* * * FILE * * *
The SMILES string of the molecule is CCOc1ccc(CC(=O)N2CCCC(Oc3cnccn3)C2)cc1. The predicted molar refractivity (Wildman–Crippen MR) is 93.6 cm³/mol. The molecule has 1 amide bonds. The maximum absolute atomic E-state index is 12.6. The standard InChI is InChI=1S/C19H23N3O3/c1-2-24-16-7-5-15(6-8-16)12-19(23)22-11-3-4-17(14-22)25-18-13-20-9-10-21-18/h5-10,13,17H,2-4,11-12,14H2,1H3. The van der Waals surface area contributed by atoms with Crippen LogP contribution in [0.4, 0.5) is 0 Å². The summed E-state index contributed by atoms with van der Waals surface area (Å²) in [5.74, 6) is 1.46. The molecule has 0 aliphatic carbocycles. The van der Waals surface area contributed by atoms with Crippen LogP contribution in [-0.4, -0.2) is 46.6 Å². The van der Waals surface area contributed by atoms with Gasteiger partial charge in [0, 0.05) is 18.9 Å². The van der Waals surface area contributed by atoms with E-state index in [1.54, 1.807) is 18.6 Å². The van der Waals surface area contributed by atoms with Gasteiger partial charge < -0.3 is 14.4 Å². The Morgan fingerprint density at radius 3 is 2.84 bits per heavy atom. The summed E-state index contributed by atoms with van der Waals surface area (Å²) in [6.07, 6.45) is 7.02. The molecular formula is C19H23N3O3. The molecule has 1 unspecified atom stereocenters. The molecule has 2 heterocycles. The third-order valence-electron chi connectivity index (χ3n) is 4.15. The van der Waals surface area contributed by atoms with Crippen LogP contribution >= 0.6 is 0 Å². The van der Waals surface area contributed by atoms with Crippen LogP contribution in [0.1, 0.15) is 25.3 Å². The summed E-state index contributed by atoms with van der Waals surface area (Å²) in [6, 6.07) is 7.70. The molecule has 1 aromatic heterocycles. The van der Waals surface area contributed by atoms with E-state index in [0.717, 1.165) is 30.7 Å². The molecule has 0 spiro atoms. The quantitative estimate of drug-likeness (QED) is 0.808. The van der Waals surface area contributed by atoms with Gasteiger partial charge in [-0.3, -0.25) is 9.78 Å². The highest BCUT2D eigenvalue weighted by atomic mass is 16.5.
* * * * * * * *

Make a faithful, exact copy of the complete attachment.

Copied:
The SMILES string of the molecule is CCOc1ccc(CC(=O)N2CCCC(Oc3cnccn3)C2)cc1. The predicted molar refractivity (Wildman–Crippen MR) is 93.6 cm³/mol. The molecule has 1 amide bonds. The maximum absolute atomic E-state index is 12.6. The standard InChI is InChI=1S/C19H23N3O3/c1-2-24-16-7-5-15(6-8-16)12-19(23)22-11-3-4-17(14-22)25-18-13-20-9-10-21-18/h5-10,13,17H,2-4,11-12,14H2,1H3. The van der Waals surface area contributed by atoms with Crippen LogP contribution in [0.4, 0.5) is 0 Å². The summed E-state index contributed by atoms with van der Waals surface area (Å²) in [5.74, 6) is 1.46. The molecule has 0 aliphatic carbocycles. The van der Waals surface area contributed by atoms with Crippen LogP contribution in [-0.4, -0.2) is 46.6 Å². The van der Waals surface area contributed by atoms with Gasteiger partial charge in [0, 0.05) is 18.9 Å². The van der Waals surface area contributed by atoms with E-state index in [1.54, 1.807) is 18.6 Å². The van der Waals surface area contributed by atoms with Gasteiger partial charge < -0.3 is 14.4 Å². The Morgan fingerprint density at radius 3 is 2.84 bits per heavy atom. The summed E-state index contributed by atoms with van der Waals surface area (Å²) in [6.07, 6.45) is 7.02. The molecular formula is C19H23N3O3. The molecule has 1 unspecified atom stereocenters. The molecule has 2 heterocycles. The third-order valence-electron chi connectivity index (χ3n) is 4.15. The van der Waals surface area contributed by atoms with Crippen LogP contribution >= 0.6 is 0 Å². The van der Waals surface area contributed by atoms with Crippen LogP contribution in [0.1, 0.15) is 25.3 Å². The summed E-state index contributed by atoms with van der Waals surface area (Å²) in [6, 6.07) is 7.70. The molecule has 1 aromatic heterocycles. The van der Waals surface area contributed by atoms with E-state index in [0.717, 1.165) is 30.7 Å². The molecule has 0 spiro atoms. The quantitative estimate of drug-likeness (QED) is 0.808. The van der Waals surface area contributed by atoms with Gasteiger partial charge in [-0.3, -0.25) is 9.78 Å². The highest BCUT2D eigenvalue weighted by atomic mass is 16.5.